Time Out, Inc. v. Karras

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392 N.W.2d 434 (1986)

TIME OUT, INC., Plaintiff and Appellee, v. Chris KARRAS, d/b/a Time Out Steakhouse & Restaurant, Defendant and Appellant.

No. 15263.

Supreme Court of South Dakota.

Argued May 20, 1986.

Decided August 20, 1986.

*435 Timothy J. Nimick of Woods, Fuller, Shultz & Smith, P.C., Sioux Falls, for defendant and appellant.

Charles L. Dorothy of Dorothy Law Firm, P.C., Sioux Falls, for plaintiff and appellee.

TAPKEN, Circuit Judge.

This is an appeal from the granting of partial summary judgment in favor of Time Out, Inc. (appellee). The judgment cancelled Chris Karras' (appellant) registration of the name "Time Out Steakhouse & Restaurant" and the logo of a referee signaling time out with the Secretary of State under the trademark protection provisions of SDCL 37-6. We reverse and remand for trial.

K.P. Kompelien opened a cocktail lounge and restaurant in Sioux Falls in the early 1970's under the name "Time Out Restaurant and Lounge." Kompelien later designed a business sign picturing a sports referee signaling time out above the words "Time Out." The sign was affixed to the building where the lounge and restaurant were located.

On October 15, 1975, the partnership G & C Realty, composed of Gus Cusulos and Chris Christopulos, agreed to purchase all of the assets of the Time Out Restaurant and Lounge from Kompelien for $105,000. The purchase price did not include the real property which G & C Realty later leased.

G & C Realty was interested in operating a bar and lounge, not a restaurant. Therefore, on October 24, 1975, G & C Realty entered into a separate joint purchase agreement with appellant. Appellant agreed to purchase the restaurant facilities, equipment, fixtures, and inventory and provide $22,000 toward the $105,000 purchase price. G & C Realty specifically purchased the bar facilities, equipment, fixtures, inventory, and on-sale liquor license. Under a separate lease agreement, G & C Realty leased the restaurant portion of the building to appellant.

In March 1978, G & C Realty purchased the real estate which it had previously leased. The property was conveyed from G & C Realty to Mr. & Mrs. Gus Cusulos as tenants in common on July 8, 1980.

On November 30, 1983, Cusulos, now the sole owner of the Time Out Lounge, agreed to sell the lounge portion of the business to Time Out, Inc., a South Dakota corporation. *436 The closing date of the sale was set for December 12, 1983. Time Out, Inc., received a Certificate of Incorporation on December 9, 1983. A.J. Wiese and Mary Wiese were the directors and sole incorporators. The purchase agreement between Cusulos, as seller, and Time Out, Inc., as buyer, provided for the buyer's right to use the name "Time Out Lounge" as well as all logos, trademarks or copyrights owned, utilized or published by seller.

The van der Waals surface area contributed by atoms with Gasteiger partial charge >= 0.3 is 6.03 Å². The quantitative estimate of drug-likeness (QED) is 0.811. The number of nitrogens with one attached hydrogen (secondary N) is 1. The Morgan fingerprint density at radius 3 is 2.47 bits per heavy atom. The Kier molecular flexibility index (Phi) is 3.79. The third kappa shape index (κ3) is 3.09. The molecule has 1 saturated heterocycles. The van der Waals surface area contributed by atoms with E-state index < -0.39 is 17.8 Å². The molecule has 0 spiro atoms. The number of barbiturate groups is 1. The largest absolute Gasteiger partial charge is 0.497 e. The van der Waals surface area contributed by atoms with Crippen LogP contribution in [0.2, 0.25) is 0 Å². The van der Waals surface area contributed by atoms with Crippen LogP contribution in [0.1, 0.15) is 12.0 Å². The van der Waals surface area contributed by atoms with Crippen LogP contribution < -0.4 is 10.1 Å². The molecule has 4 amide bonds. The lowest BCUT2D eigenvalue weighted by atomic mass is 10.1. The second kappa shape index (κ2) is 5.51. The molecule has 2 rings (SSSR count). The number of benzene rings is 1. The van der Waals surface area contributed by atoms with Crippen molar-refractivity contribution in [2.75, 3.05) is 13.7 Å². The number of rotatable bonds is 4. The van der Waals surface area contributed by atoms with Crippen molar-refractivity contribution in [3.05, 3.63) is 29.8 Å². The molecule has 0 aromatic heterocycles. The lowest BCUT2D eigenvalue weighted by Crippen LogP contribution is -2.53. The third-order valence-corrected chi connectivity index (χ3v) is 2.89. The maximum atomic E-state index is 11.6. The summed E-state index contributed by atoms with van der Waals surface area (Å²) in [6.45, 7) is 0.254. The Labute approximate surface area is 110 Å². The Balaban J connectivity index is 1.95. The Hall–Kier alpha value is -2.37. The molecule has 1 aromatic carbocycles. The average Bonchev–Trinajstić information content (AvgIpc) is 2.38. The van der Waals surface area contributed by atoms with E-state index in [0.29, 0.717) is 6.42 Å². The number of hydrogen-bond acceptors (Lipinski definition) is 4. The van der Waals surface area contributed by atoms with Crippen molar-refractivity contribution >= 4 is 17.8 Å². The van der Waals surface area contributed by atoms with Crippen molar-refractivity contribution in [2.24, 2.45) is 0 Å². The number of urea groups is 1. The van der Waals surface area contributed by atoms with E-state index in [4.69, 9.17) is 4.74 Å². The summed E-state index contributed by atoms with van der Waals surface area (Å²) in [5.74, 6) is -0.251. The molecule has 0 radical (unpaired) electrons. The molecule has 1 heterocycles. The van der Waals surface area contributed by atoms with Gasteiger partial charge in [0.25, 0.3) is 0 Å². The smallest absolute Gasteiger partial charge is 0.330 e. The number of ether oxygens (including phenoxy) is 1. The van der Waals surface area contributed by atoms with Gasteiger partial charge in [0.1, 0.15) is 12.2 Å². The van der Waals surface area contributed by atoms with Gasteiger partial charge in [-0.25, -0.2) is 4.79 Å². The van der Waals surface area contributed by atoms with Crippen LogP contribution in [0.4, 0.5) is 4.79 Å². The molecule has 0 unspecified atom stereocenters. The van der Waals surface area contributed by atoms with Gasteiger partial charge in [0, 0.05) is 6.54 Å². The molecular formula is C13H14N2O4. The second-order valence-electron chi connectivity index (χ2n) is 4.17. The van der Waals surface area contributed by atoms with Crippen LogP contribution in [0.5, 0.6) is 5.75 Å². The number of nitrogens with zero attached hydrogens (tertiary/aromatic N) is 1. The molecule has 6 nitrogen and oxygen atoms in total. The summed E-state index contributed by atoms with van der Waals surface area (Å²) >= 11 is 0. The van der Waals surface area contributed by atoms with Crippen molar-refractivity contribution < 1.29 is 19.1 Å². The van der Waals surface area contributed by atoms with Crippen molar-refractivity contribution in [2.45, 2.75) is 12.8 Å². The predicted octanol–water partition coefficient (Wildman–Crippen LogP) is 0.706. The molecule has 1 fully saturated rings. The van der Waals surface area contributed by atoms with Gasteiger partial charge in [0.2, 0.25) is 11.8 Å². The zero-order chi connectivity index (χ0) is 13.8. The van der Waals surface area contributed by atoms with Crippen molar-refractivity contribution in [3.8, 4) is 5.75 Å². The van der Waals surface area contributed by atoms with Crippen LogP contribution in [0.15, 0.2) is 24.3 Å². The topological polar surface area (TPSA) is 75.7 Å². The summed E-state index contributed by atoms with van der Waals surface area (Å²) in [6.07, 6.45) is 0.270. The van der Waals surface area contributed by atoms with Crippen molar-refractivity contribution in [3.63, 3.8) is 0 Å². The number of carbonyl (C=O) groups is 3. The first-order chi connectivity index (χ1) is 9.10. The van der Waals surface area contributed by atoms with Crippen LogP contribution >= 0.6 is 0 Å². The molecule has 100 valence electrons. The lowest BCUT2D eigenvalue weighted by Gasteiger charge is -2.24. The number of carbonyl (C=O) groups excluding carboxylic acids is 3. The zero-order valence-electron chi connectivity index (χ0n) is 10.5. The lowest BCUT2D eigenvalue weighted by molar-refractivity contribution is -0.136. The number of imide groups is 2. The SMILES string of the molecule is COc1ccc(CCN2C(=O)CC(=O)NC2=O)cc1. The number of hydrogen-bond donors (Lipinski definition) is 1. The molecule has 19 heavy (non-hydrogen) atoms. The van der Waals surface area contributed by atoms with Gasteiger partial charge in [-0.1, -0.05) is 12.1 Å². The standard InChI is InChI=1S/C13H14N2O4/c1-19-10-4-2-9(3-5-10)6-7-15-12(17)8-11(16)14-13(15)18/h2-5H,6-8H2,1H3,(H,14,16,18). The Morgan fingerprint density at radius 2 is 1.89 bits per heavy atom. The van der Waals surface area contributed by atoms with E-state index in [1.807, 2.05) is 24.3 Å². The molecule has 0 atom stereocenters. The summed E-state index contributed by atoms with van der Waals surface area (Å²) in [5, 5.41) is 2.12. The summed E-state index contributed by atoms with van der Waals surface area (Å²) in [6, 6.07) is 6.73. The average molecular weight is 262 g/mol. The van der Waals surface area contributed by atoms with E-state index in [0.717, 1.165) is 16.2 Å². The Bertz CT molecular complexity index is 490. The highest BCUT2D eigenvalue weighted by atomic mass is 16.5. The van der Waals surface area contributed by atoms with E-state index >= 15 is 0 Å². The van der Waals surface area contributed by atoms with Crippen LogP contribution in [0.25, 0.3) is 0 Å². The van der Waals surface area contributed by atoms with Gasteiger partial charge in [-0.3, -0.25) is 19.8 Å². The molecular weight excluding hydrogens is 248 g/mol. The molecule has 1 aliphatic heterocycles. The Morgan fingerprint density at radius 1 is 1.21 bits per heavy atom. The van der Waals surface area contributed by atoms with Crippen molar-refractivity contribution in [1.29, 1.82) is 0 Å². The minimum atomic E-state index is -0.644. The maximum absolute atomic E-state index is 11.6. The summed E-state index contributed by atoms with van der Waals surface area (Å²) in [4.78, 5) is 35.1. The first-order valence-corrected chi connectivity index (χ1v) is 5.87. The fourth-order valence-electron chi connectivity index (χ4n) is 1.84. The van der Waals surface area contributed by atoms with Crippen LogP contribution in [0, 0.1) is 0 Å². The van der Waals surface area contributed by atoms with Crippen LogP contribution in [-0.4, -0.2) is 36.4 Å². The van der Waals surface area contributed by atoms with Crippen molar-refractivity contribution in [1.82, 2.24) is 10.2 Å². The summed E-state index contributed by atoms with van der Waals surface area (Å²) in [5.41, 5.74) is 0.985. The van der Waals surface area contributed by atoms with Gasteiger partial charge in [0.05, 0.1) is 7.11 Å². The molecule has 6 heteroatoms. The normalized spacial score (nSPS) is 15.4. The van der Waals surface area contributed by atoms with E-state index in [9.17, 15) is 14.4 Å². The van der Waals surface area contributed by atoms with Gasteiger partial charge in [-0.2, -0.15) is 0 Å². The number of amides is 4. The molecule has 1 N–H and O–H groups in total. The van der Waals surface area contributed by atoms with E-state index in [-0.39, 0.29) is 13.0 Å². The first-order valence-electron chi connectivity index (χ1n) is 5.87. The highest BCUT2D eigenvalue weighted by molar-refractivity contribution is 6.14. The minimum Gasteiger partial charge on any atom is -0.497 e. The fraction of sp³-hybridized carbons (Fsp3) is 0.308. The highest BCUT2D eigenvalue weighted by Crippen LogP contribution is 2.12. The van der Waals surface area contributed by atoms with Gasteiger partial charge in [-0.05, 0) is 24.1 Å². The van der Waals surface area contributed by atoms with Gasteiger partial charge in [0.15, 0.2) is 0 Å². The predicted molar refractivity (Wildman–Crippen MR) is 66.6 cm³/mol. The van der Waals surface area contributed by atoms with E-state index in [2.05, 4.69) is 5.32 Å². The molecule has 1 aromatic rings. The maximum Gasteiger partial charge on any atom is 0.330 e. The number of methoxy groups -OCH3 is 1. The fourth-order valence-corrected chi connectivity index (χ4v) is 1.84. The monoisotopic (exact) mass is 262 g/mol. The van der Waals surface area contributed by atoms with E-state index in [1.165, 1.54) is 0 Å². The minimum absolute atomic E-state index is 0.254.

Appellant filed an application for a mark registration with the Secretary of State under the provisions of SDCL ch. 37-6. The application was granted and appellant received a Certificate of Mark Registration on August 22, 1984, as the legal registrant in South Dakota for the ownership of the name "The Time Out Steak House & Restaurant."

Appellee commenced the principal action seeking damages from appellant. Appellant, through an amended counterclaim, alleged an infringement of his trademark rights by appellee. Appellee moved for a partial summary judgment solely on the trademark infringement issue. The matter was submitted to the trial court on affidavits. Findings of fact, conclusions of law and judgment were entered in favor of appellee on November 14, 1985.

Appellee contends that this appeal is premature since the judgment entered by the trial court on November 14, 1985, did not comply with SDCL 15-6-54(b), which states:

When multiple claims for relief or multiple parties are involved in an action, the court may direct the entry of a final judgment as to one or more but fewer than all of the claims or parties only upon an express determination that there is no just reason for delay and upon an express direction for the entry of judgment. In the absence of such determination and direction, any order or other form of decision, however designated, which adjudicates fewer than all the claims or the rights and liabilities of fewer than all the parties shall not terminate the action as to any of the claims or parties, and the order or other form of decision is subject to revision at any time before the entry of judgment adjudicating all the claims and the rights and liabilities of all the parties.

Appellant did submit an amended judgment to the trial court which complied with SDCL 15-6-54(b). The amended judgment was signed on January 22, 1986, with the trial court's note, "Not neededcovered in November 14, 1985 Judgment."

Even though other issues remain to be tried in this matter, it is apparent that the trial court intended its decision concerning the trademark infringement issue to be final. The appeal from that judgment is properly before us. Riede v. Phillips, 277 N.W.2d 720 (S.D.1979).